WYLIE — The successes show up in the little things: the ride around the arena, the tight turns around the cones, even the gentle pats on a horse’s neck.

Military veterans who work with therapeutic horses find the benefits go well beyond their 90-minute classes. There’s the confidence that comes from learning a new skill. Anxiety often goes down with the repetitive steps of grooming and tacking. And the bond that forms with a horse is immeasurable.

“For a lot of veterans, it can be a struggle to admit that you’re having problems,” said Jeff Hensley, program counselor for the Hooves for Heroes program offered through Wylie-based Equest.

Equine therapy has a leg up over traditional counseling in an office because “it doesn’t really feel like counseling,” said Hensley, who served with the Navy for 21 years. “We’re having a pretty big impact on a lot of lives.”

The program, less than 2 years old, is at capacity. But that will change when Equest expands this fall into the new Texas Horse Park in southern Dallas. One of the biggest advantages is that site’s proximity to the Dallas veterans’ hospital.

Equest plans to start small in Dallas, focusing first on its offerings for veterans, Joan Cutler, the nonprofit’s program director, told The Dallas Morning News. Other programs will follow.

The cap on class size shouldn’t stop interested veterans from getting involved, though. Volunteers are always needed at Equest, which operates its Wylie center with more than 400 trained volunteers. Cutler said Equest found veterans who volunteer reap some of the same benefits riders do.

“A lot of them are just looking for somebody that they can relate to,” Cutler said. “This gives them a place where they can find those people.”

The volunteers working with the Hooves for Heroes program are either veterans or have relatives with military ties.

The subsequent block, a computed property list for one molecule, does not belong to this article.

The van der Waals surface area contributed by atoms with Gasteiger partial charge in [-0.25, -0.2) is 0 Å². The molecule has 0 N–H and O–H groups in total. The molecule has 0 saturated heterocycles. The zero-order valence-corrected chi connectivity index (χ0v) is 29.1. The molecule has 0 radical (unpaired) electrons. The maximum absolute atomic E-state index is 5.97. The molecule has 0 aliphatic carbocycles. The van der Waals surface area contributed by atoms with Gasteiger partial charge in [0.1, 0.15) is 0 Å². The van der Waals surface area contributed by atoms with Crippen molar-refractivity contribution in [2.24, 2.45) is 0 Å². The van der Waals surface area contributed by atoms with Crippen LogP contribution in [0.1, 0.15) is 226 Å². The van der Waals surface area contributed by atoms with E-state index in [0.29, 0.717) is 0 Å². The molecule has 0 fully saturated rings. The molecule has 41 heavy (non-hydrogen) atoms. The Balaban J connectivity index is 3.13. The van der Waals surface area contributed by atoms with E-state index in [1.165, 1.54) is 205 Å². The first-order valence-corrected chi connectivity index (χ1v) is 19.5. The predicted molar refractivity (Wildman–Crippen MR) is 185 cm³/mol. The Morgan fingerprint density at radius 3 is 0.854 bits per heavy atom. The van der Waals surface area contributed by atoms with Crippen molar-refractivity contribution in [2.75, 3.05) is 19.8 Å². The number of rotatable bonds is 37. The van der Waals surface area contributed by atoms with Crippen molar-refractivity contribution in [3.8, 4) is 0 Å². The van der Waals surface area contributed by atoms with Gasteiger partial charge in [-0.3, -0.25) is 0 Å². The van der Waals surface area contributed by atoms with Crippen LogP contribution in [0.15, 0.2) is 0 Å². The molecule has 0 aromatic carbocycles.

Classes are also structured around a meal — either dinner on Monday nights or breakfast on Thursday mornings — so there’s lots of time to chat in a friendly environment.

“That social element is very key to our program,” said Susannah Denney, the nonprofit’s veterans coordinator. That’s because veterans often feel isolated or struggle to reintegrate into civilian life.

The horses are well-suited for the therapy because they don’t have any hidden agenda.

“Forming a bond with that animal many times is the first step in allowing yourself to be emotionally vulnerable,” Hensley said.

A recent class had Army veteran Justin Feagin paired with a 20-year-old quarter horse named Suzie 2.

Feagin highly recommends the classes, which he said are especially well-suited for those suffering from post-traumatic stress disorder and traumatic brain injuries.

“Working with the horses really makes you aware of how you’re feeling,” said Feagin, who served in Iraq and Afghanistan and now lives in Melissa. “You gotta be calm to work with horses; otherwise, you’re not going to get a response from them.”

Hooves for Heroes isn’t just for recent veterans. Kurt Hughett of Denison served in the Army at Fort Hood and Fort Bliss for six years in the 1980s.

“You never really know how it affects you,” he said of military service.

His therapist recommended Hooves for Heroes. “It’s very relaxing, very soothing,” he said. “When you’re dealing with an animal that’s a lot larger than you are, it’s hard to get mad at it.”

Paul Raith, a 15-year volunteer at Equest, has worked with the program since its inception. He sees what working with horses can do.

Sometimes the change in veterans is gradual.

Other times, it’s like flipping a switch.

He points to one of the riders circling the arena with a big grin on her face. “That’s what it’s all about.”

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